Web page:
determination on “(i) Claimant's history of
conservative treatment; (ii) improvement of symptoms with
treatment; (iii) a lack of objective medical findings
supporting Claimant's allegations of disabling
restrictions; and (iv) the extent of Claimant's daily
The Plaintiff's Treatment
similar vein, the plaintiff contends that an ALJ may not
reject a claimant's subjective allegations solely on the
basis of lack of treatment or conservative treatment.
See Statement of Errors at 10. Again, that did not
happen here. The ALJ properly relied in part on the
plaintiff's conservative treatment and failure to follow
a prescribed diet (to the extent feasible given his limited
budget). See Record at 27-29; Flood, 2016
WL 6500641, at *1; see also, e.g., SSR 96-7p at 139
(a claimant's “statements may be less credible if
the level or frequency of treatment is inconsistent with the
level of complaints, or if the medical reports or records
show that the individual is not following the treatment as
prescribed and there are no good reasons for this
The Plaintiff's Activities of Daily Living
plaintiff finally challenges the ALJ's reliance on his
activities of daily living in deeming his allegations less
than fully credible. See Statement of Errors at 10.
stated, in relevant part:
[T]he [plaintiff] worked during the alleged period of
disability as a self-employed landscaper. [He] confirmed that
he mowed lawns during the summer. He asserted that he would
only perform this work for a couple of hours per day before
experiencing aggravat[ing] pain. He also stated that he lost
money every year because he needed to maintain his equipment.
Nevertheless, [his] ability to sustain demanding physical
activity such as landscaping on a regular basis suggests that
he retained significant physical skills. Although [he]
suggested that he lost money on the business each year, he
remained able to stay in business and earn sufficient revenue
to justify continuing to work. The record also refers to
surveillance recordings describing activities . . . such as
hunting and farming. The [plaintiff] acknowledged that he
fishes, spends time at a park that he owns, gardens, and
performs light mechanical work and woodworking. Notably, the
record indicates that [he] restricted his personal activities
because of surveillance concerns rather than physical
difficulties. The combination of [his] work activity and
hobbies suggest that he retains sufficient strength and
endurance to sustain the limited demands of sedentary work.
Id. at 29 (citations omitted).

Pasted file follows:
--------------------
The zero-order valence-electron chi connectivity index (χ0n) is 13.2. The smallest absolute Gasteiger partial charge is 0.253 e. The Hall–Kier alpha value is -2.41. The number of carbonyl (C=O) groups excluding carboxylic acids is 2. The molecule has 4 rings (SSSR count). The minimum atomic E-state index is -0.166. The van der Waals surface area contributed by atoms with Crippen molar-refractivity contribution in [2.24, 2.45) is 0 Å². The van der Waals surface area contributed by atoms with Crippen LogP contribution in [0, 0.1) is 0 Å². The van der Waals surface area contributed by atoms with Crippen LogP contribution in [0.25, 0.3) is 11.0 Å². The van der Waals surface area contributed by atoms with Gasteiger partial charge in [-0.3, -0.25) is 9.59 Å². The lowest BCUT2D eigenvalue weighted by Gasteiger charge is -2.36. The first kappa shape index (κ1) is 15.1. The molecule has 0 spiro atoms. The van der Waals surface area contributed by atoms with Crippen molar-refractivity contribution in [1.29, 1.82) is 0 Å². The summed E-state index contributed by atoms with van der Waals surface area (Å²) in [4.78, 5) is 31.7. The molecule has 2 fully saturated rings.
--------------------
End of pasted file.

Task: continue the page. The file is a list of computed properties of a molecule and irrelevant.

plaintiff complains that “[n]one of the activities
cited by the ALJ - working for a couple hours per day as a
self-employed landscaper and occasionally engaging in
activities such as hunting, gardening, and yard work -
necessarily indicate that [his] testimony regarding his
symptoms caused by chronic pain . . . should have been
disregarded.” Statement of Errors at 10. He adds that
the ALJ misconstrued a 2003 psychological evaluation report
as evidence that he “restricted his personal activities
because of surveillance concerns rather than physical
difficulties[.]” Id. (internal quotation marks
omitted). I find no error.
commissioner points out, see Opposition at 5,
“while a claimant's activities of daily living,
standing alone, do not constitute substantial evidence of a
capacity to undertake full-time remunerative employment, an
[ALJ] properly may take such activities into consideration in
assessing the credibility of a claimant's allegations[,
]” Rucker v. Colvin, Civil No.
2:13-CV-218-DBH, 2014 WL 1870731, at *7 (D. Me. May 8, 2014)
(citations omitted). The ALJ supportably deemed the wide
array of activities in which the plaintiff engaged, including
landscaping, hunting, yard work, light mechanical work, and
woodworking, inconsistent with his allegations of disabling
this, the ALJ pointed to evidence in the form of 2003
surveillance videotapes indicating that the plaintiff was
able to perform this array of activities on a more sustained
basis than he claimed. After viewing those videotapes on
September 4, 2003, independent medical examiner Peter
Esponnette, M.D., described them as revealing
“[a]ctivities . . . greatly in excess of [the
plaintiff's] reports of activity tolerance at the time of
the IME [independent medical examination]” that Dr.
Esponnette had performed on July 25, 2003. Record at 542. Dr.
Esponnette noted that they showed “an extremely ...